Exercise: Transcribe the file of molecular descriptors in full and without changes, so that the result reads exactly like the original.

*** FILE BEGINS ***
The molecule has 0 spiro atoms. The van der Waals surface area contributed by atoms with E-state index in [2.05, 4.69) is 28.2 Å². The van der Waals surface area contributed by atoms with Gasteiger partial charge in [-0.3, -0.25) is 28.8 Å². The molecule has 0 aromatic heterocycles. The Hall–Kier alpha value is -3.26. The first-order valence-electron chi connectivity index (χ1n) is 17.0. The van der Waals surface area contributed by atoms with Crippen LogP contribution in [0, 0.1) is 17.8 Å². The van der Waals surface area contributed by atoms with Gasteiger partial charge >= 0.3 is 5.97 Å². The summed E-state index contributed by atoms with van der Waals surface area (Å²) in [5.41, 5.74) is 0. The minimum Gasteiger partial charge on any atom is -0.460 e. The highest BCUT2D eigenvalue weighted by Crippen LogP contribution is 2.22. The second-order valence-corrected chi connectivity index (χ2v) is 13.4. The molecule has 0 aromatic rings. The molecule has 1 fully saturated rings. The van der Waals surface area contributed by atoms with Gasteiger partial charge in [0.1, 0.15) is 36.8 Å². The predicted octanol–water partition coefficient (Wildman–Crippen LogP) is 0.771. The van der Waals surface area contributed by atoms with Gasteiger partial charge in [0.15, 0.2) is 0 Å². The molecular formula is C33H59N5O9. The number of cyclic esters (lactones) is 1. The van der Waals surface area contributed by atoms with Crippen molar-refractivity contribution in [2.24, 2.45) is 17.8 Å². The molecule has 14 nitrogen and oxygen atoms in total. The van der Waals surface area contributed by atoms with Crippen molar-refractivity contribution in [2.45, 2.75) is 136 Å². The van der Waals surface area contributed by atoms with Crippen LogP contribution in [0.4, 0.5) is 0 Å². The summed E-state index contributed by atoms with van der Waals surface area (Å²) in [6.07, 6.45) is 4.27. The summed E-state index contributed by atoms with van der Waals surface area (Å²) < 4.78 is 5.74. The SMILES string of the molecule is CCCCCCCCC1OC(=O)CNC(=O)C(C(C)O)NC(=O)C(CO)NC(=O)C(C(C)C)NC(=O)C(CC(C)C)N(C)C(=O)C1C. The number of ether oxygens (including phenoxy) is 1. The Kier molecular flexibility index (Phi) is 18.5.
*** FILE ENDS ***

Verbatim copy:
The molecule has 0 spiro atoms. The van der Waals surface area contributed by atoms with E-state index in [2.05, 4.69) is 28.2 Å². The van der Waals surface area contributed by atoms with Gasteiger partial charge in [-0.3, -0.25) is 28.8 Å². The molecule has 0 aromatic heterocycles. The Hall–Kier alpha value is -3.26. The first-order valence-electron chi connectivity index (χ1n) is 17.0. The van der Waals surface area contributed by atoms with Crippen LogP contribution in [0, 0.1) is 17.8 Å². The van der Waals surface area contributed by atoms with Gasteiger partial charge >= 0.3 is 5.97 Å². The summed E-state index contributed by atoms with van der Waals surface area (Å²) in [5.41, 5.74) is 0. The minimum Gasteiger partial charge on any atom is -0.460 e. The highest BCUT2D eigenvalue weighted by Crippen LogP contribution is 2.22. The second-order valence-corrected chi connectivity index (χ2v) is 13.4. The molecule has 0 aromatic rings. The molecule has 1 fully saturated rings. The van der Waals surface area contributed by atoms with Gasteiger partial charge in [0.1, 0.15) is 36.8 Å². The predicted octanol–water partition coefficient (Wildman–Crippen LogP) is 0.771. The van der Waals surface area contributed by atoms with Gasteiger partial charge in [0.15, 0.2) is 0 Å². The molecular formula is C33H59N5O9. The number of cyclic esters (lactones) is 1. The van der Waals surface area contributed by atoms with Crippen molar-refractivity contribution in [2.24, 2.45) is 17.8 Å². The molecule has 14 nitrogen and oxygen atoms in total. The van der Waals surface area contributed by atoms with Crippen molar-refractivity contribution in [2.45, 2.75) is 136 Å². The van der Waals surface area contributed by atoms with Crippen LogP contribution in [0.4, 0.5) is 0 Å². The summed E-state index contributed by atoms with van der Waals surface area (Å²) in [6.07, 6.45) is 4.27. The summed E-state index contributed by atoms with van der Waals surface area (Å²) < 4.78 is 5.74. The SMILES string of the molecule is CCCCCCCCC1OC(=O)CNC(=O)C(C(C)O)NC(=O)C(CO)NC(=O)C(C(C)C)NC(=O)C(CC(C)C)N(C)C(=O)C1C. The number of ether oxygens (including phenoxy) is 1. The Kier molecular flexibility index (Phi) is 18.5.